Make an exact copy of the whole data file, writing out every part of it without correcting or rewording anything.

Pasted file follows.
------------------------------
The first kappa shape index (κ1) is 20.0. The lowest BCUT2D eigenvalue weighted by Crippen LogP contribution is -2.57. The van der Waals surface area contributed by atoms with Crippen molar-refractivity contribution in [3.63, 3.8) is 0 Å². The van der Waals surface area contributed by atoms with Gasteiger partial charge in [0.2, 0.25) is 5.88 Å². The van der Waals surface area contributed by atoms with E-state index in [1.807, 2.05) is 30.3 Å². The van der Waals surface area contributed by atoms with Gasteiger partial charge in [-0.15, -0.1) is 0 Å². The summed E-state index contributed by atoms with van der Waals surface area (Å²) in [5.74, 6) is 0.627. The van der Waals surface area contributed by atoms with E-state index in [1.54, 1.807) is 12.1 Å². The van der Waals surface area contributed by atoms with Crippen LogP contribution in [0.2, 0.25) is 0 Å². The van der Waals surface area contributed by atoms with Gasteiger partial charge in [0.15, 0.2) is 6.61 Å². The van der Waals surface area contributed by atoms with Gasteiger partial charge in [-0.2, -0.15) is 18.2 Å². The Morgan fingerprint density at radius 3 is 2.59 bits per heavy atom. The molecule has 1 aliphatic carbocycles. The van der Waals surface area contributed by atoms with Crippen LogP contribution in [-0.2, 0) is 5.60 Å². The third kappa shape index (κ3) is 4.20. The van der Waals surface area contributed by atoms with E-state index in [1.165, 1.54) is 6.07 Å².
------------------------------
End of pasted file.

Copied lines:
The first kappa shape index (κ1) is 20.0. The lowest BCUT2D eigenvalue weighted by Crippen LogP contribution is -2.57. The van der Waals surface area contributed by atoms with Crippen molar-refractivity contribution in [3.63, 3.8) is 0 Å². The van der Waals surface area contributed by atoms with Gasteiger partial charge in [0.2, 0.25) is 5.88 Å². The van der Waals surface area contributed by atoms with E-state index in [1.807, 2.05) is 30.3 Å². The van der Waals surface area contributed by atoms with Gasteiger partial charge in [-0.15, -0.1) is 0 Å². The summed E-state index contributed by atoms with van der Waals surface area (Å²) in [5.74, 6) is 0.627. The van der Waals surface area contributed by atoms with E-state index in [1.54, 1.807) is 12.1 Å². The van der Waals surface area contributed by atoms with Crippen LogP contribution in [0.2, 0.25) is 0 Å². The van der Waals surface area contributed by atoms with Gasteiger partial charge in [0.15, 0.2) is 6.61 Å². The van der Waals surface area contributed by atoms with Gasteiger partial charge in [-0.2, -0.15) is 18.2 Å². The Morgan fingerprint density at radius 3 is 2.59 bits per heavy atom. The molecule has 1 aliphatic carbocycles. The van der Waals surface area contributed by atoms with Crippen LogP contribution in [-0.2, 0) is 5.60 Å². The third kappa shape index (κ3) is 4.20. The van der Waals surface area contributed by atoms with E-state index in [1.165, 1.54) is 6.07 Å².